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The rise and rise of Bluetooth

Man listening to Bluetooth speaker device

Near ubiquitous wireless tech is making everyday life simpler, safer, and healthier for billions. And as ambitious developers take advantage of evolving technologies, connected devices with smaller form factors will do even more using even less power. But this brave new world hasn’t happened overnight.

A pivotable moment in the remarkable rise of wireless innovation can be traced back a quarter of a century to the emergence of Bluetooth – an interoperable protocol that became a standard, accompanied by an open specification for both hardware and software. In its various forms, Bluetooth has powered a significant segment of the connected world ever since.

Changing the game with Bluetooth LE

The release of the original Bluetooth Classic standard drove impressive growth. Still, the introduction in 2010 of a low-energy version, Bluetooth Low Energy (Bluetooth LE), dramatically expanded the technology’s range of applications. The development of Bluetooth LE was pushed along by partners, including Nordic Semiconductor – at the time, a company already renowned as a pioneer in ultra-low power, high-performance wireless connectivity.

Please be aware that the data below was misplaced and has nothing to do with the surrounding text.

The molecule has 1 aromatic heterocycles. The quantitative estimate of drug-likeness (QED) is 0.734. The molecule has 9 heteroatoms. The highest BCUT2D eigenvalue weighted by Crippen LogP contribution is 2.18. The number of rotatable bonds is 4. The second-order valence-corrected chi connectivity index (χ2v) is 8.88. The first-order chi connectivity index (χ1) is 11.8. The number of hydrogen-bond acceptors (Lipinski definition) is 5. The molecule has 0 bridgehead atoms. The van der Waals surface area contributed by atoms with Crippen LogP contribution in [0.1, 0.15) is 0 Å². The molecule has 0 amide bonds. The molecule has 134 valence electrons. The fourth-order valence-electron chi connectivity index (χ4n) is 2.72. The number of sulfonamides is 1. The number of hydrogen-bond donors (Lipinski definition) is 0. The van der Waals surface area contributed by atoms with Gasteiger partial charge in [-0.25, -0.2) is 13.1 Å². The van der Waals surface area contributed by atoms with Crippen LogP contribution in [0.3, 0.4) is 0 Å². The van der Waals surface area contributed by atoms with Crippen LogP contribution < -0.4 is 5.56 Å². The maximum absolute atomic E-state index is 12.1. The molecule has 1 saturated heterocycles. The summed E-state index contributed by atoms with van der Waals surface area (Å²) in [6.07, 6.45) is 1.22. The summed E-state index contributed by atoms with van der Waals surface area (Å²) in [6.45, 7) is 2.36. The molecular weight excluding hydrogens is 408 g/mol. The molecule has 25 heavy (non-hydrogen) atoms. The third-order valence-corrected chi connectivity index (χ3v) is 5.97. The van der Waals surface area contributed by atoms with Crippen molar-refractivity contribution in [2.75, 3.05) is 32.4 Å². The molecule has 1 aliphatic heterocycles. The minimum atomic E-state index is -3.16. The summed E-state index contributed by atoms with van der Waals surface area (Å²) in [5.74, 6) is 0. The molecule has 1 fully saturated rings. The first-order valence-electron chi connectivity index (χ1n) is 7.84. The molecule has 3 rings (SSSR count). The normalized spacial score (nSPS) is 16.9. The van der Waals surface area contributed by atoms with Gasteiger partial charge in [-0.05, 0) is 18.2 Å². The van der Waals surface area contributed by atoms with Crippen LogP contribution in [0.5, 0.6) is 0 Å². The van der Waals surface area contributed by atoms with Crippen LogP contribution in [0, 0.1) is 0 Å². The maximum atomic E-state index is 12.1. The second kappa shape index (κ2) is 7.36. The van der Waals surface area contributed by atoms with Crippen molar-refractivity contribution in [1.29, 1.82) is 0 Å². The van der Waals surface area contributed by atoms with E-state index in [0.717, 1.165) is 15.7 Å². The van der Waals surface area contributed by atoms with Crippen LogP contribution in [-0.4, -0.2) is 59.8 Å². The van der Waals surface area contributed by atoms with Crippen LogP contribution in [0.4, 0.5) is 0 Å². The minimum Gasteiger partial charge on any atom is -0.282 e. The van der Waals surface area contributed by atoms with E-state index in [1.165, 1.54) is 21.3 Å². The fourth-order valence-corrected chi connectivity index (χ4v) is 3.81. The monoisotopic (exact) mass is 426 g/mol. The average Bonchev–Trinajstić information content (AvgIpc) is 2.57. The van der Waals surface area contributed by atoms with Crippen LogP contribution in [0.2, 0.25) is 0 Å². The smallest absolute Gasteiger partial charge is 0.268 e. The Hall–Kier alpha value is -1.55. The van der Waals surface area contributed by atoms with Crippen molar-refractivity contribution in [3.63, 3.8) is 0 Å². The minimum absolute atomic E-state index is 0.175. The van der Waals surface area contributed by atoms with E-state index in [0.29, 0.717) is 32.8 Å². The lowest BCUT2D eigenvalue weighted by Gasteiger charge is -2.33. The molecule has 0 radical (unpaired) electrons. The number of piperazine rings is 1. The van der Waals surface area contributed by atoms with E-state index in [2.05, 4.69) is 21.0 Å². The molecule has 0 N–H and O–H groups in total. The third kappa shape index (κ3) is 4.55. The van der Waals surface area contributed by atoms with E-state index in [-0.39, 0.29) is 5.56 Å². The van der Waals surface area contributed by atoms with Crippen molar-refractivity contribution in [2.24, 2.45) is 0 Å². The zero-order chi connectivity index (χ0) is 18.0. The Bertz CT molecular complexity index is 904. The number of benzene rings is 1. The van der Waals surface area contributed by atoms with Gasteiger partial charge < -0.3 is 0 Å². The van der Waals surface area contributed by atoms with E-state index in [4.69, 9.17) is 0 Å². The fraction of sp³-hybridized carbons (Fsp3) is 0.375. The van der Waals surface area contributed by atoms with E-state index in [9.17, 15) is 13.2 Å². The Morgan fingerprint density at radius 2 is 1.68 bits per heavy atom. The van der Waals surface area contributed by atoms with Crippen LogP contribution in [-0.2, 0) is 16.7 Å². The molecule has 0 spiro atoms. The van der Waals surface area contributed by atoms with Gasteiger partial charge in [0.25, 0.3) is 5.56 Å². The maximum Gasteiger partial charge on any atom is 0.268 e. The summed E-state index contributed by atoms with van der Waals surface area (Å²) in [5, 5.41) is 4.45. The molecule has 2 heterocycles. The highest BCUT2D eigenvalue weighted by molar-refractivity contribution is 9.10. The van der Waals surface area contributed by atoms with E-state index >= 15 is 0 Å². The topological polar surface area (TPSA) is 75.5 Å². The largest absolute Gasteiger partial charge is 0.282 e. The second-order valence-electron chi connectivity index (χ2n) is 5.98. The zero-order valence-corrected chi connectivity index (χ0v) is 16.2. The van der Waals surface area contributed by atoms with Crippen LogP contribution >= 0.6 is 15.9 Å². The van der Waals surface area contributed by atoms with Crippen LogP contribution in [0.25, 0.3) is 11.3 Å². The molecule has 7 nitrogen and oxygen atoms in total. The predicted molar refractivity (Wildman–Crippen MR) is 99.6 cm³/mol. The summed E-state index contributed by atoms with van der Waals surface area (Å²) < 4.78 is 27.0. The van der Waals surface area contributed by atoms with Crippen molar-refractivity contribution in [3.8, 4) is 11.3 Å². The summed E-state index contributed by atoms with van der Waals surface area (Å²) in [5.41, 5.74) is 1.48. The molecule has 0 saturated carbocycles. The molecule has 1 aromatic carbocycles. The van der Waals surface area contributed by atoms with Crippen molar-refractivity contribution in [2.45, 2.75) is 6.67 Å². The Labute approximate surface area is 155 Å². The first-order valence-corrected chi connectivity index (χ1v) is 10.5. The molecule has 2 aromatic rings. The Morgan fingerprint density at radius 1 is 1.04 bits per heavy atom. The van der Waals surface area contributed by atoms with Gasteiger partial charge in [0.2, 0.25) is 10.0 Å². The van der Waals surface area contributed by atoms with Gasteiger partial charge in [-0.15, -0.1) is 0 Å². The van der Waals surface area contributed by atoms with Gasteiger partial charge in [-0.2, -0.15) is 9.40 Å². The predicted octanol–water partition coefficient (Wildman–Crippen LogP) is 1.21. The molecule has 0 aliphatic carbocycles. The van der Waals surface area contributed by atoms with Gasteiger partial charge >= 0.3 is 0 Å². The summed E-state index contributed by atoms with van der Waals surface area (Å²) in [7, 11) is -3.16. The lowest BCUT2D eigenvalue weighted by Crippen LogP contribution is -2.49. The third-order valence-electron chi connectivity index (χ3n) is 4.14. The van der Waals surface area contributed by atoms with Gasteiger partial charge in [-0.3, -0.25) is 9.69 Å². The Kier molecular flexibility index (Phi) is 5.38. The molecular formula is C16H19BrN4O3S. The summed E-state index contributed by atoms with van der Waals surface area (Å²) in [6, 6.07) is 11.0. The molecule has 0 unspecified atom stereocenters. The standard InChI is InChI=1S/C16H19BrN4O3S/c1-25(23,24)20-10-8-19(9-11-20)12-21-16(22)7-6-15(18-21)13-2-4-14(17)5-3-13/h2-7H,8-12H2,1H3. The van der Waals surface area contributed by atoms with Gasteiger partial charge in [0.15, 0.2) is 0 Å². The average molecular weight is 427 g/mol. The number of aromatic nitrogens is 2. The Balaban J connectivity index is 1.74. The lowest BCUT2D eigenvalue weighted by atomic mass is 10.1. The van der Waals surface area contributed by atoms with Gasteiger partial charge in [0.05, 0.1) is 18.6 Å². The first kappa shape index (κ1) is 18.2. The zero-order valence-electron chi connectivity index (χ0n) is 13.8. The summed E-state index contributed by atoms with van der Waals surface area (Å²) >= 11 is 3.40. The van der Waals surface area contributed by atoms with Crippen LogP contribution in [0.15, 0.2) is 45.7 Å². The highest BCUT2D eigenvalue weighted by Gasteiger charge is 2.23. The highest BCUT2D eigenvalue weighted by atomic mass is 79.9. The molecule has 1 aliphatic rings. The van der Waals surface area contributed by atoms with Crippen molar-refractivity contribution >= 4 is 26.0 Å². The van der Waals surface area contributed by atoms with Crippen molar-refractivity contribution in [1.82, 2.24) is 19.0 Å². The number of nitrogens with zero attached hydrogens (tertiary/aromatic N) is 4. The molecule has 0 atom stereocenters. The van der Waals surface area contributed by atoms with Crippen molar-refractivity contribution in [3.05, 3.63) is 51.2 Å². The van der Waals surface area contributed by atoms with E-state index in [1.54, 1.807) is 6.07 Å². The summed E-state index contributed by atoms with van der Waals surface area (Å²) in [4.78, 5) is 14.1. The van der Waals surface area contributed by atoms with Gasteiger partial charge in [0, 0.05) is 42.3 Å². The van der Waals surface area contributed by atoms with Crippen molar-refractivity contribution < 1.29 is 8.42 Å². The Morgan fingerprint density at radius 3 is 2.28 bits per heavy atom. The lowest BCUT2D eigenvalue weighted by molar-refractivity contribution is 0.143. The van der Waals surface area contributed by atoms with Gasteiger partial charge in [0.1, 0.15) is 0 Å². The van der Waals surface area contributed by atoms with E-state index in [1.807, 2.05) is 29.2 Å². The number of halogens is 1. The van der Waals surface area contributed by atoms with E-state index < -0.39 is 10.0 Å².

Bluetooth LE was a game changer because its ultra-low power consumption meant data could be gathered from sensors without requiring frequent battery recharge or replacement. And because handset makers were familiar with the original Bluetooth tech, they rapidly adopted support for the low-power version in their new mobiles.

This was the catalyst for a huge market in “appcessories”, wirelessly linked peripheral devices such as fitness bands that were able to leverage the smartphone’s computational horsepower. Today’s highly-advanced wearables represent just the latest chapter in that story.

Planet Bluetooth expands

The expansion of ‘Planet Bluetooth’ has been due to both constant enhancements to the Bluetooth Core Specification—the technical name for the document that details how to build Bluetooth devices—and the powerful Bluetooth SoCs with their associated application software that power increasingly sophisticated applications.

For example, the introduction of Bluetooth 5 in mid-2016 added some key capabilities to Bluetooth tech—notably increased range or higher data throughput—which helped improve functionality across a gamut of wireless applications from smart watches to smart agriculture.

The July 2017 release of the Bluetooth mesh 1.0 specification—as the name suggests, a mesh networking technology—provided vital functionality for applications in smart lighting, predictive maintenance, asset tracking, and locationing, among others.

In 2019, a further update to the Bluetooth Specification, Bluetooth 5.1, brought another powerful application of the technology to the fore – Direction Finding, a feature that opens up new possibilities for accurate indoor positioning of both assets and people.

In the lucrative audio market, LE Audio is described as the ‘future of wireless sound’ and now allows engineers to enhance both the sound quality and power consumption of wireless audio products. The Bluetooth SIG says that in 2022, 1.36 billion Bluetooth audio streaming devices—including headsets, headphones, speakers, and earbuds – were shipped globally. An even more recent development, Auracast broadcast radio, is set to reshape audio sharing.